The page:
There are undeniable advantages to AT&T's GSM system, so long as that connection is solid. You can access voice and data services on your iPhone or other smartphone simultaneously. AT&T is making a huge deal of this in recent ads, where the ability to multitask in this fashion is demonstrated as a counterpoint to Verizon Wireless, which otherwise has a superior network, but lacks this capability. That should change as the next-generation network, LTE, is deployed, and smartphones are updated to support the new network architecture.
The merger theory, in AT&T parlance, is that it would take five years for them to build out and upgrade their network. They can accomplish that goal lots faster with T-Mobile. However, this whole deal isn't going to get a stamp of approval very soon, if ever. The early talk had it taking at least 12 months, maybe more, for government regulators to pore over the documentation, and set proper terms and conditions in hopes of reducing the anticompetitive market situation.
With AT&T and T-Mobile as one, the merged company and Verizon Wireless will thoroughly dominate the market. Sprint will be a distant third, followed by regional or prepaid carriers (where you pay before you get service, not after). Certainly Sprint's outspoken CEO, Dan Hesse, the same personable guy you see in those TV ads, has been very vocal about the unsavory consequences of this merger.
But let's say it really happens in that 12 to 18 month timeframe. After all is said and done, the engineers of the two companies will have to work 24/7 to make it possible for the networks to work together. Right now, T-Mobile's 3G operates at different frequencies than AT&T's, and perhaps it will only take special tuning or hardware modifications to make them compatible. I don't pretend to know, but I do see it taking a year or two to sort things out and find the proper network synergies that allow AT&T to truly expand their coverage.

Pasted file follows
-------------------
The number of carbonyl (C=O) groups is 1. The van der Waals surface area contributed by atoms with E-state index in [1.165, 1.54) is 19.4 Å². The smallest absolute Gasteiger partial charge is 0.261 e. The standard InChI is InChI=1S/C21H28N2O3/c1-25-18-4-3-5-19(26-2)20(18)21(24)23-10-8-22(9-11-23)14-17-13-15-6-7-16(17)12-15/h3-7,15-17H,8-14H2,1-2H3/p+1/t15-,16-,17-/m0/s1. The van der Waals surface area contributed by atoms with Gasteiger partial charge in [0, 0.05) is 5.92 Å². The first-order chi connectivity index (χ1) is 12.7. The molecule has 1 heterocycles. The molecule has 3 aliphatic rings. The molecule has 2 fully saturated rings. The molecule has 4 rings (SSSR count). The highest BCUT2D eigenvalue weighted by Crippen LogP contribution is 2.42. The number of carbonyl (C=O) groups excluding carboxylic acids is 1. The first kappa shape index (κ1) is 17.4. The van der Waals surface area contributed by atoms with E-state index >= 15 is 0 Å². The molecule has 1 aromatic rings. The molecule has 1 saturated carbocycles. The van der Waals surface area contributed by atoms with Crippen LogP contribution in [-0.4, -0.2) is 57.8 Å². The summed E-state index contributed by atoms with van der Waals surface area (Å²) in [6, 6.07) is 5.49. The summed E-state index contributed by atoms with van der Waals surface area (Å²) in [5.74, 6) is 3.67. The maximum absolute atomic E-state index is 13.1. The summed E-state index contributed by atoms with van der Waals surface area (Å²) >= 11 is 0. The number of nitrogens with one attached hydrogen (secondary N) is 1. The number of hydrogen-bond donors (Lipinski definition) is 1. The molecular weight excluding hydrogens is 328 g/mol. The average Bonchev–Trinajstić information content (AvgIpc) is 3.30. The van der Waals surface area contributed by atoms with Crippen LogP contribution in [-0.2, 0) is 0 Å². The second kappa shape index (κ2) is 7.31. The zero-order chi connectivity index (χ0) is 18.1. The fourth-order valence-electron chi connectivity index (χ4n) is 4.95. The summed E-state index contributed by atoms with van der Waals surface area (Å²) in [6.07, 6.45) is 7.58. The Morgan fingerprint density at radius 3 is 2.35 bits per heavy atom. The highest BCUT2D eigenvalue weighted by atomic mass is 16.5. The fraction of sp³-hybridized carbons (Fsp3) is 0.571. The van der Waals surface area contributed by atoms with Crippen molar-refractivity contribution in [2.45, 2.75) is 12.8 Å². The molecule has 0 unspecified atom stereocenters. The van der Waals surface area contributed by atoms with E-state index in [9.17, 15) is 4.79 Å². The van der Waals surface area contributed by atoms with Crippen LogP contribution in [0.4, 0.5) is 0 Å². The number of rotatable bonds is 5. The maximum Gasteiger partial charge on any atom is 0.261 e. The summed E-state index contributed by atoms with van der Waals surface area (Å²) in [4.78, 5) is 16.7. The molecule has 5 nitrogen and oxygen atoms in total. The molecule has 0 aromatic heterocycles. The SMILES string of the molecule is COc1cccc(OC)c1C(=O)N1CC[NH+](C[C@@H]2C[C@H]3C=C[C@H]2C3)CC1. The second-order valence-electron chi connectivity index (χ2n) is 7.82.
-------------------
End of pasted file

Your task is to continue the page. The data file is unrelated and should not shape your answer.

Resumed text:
That puts the total at two or three years for this venture to click.
The price of the merger is $39 billion, though not all of it is in cash. Other than killing a competitor, AT&T is saving maybe a couple of years in expansion time at most, but clearly paying a whole lot more for the privilege. What would happen if AT&T simply invested more money to fix their existing network troubles? Well, they wouldn't have tens of millions of former T-Mobile customers to pay the bills, and help them get a good return on that investment.
Regardless, I do expect the merger will pass muster, with paper-thin terms and conditions to make it seem as if the regulators truly care. At the same time, it doesn't appear AT&T is going to set aside plans to expand their network not just to be competitive with Verizon, but in case this deal goes sour.
Indeed, just the other day, I got a letter from AT&T boasting of adding or enhancing 100 cell towers in the Phoenix area alone. Not that I'm complaining. Service is pretty good now, but there are a few dead spots in the area, and I hope some of those promised fixes will address those problems.
On the long haul, however, I do expect to pay more for my wireless telephone service as a result of the impending nuptials between AT&T and T-Mobile. People will also lose their jobs, because their positions will be deemed "redundant," and that's not a good thing. But I doubt the government regulators or the two companies who agreed to this marriage of convenience will care.
THE FINAL WORD
The Tech Night Owl Newsletter is a weekly information service of Making The Impossible, Inc.
Publisher/Editor: Gene Steinberg
Managing Editor: Grayson Steinberg
Marketing and Public Relations: Barbara Kaplan
Business Development: Gil James Bavel
Worldwide Licensing: Sharon Jarvis
Print This Issue